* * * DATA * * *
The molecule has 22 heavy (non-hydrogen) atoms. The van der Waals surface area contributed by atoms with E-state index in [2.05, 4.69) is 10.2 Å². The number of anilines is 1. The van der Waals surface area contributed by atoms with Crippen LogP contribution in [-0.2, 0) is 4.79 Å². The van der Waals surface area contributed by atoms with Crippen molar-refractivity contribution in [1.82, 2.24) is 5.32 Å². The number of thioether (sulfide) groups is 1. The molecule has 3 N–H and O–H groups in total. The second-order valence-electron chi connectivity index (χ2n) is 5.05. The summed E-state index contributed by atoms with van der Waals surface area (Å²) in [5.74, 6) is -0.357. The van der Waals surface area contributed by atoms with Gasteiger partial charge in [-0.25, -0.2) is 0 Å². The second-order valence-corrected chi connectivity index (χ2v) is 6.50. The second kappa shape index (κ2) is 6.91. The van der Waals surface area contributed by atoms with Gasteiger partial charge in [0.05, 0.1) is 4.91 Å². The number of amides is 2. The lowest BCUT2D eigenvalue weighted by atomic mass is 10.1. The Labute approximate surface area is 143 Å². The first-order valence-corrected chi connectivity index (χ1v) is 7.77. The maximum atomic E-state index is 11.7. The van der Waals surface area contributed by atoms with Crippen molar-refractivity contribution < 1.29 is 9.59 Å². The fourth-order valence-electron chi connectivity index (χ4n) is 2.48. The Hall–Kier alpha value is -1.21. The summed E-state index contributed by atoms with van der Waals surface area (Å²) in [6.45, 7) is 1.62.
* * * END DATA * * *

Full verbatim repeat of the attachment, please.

The molecule has 22 heavy (non-hydrogen) atoms. The van der Waals surface area contributed by atoms with E-state index in [2.05, 4.69) is 10.2 Å². The number of anilines is 1. The van der Waals surface area contributed by atoms with Crippen LogP contribution in [-0.2, 0) is 4.79 Å². The van der Waals surface area contributed by atoms with Crippen molar-refractivity contribution in [1.82, 2.24) is 5.32 Å². The number of thioether (sulfide) groups is 1. The molecule has 3 N–H and O–H groups in total. The second-order valence-electron chi connectivity index (χ2n) is 5.05. The summed E-state index contributed by atoms with van der Waals surface area (Å²) in [5.74, 6) is -0.357. The van der Waals surface area contributed by atoms with Gasteiger partial charge in [-0.25, -0.2) is 0 Å². The second-order valence-corrected chi connectivity index (χ2v) is 6.50. The second kappa shape index (κ2) is 6.91. The van der Waals surface area contributed by atoms with Gasteiger partial charge in [0.05, 0.1) is 4.91 Å². The number of amides is 2. The lowest BCUT2D eigenvalue weighted by atomic mass is 10.1. The Labute approximate surface area is 143 Å². The first-order valence-corrected chi connectivity index (χ1v) is 7.77. The maximum atomic E-state index is 11.7. The van der Waals surface area contributed by atoms with Crippen molar-refractivity contribution < 1.29 is 9.59 Å². The fourth-order valence-electron chi connectivity index (χ4n) is 2.48. The Hall–Kier alpha value is -1.21. The summed E-state index contributed by atoms with van der Waals surface area (Å²) in [6.45, 7) is 1.62.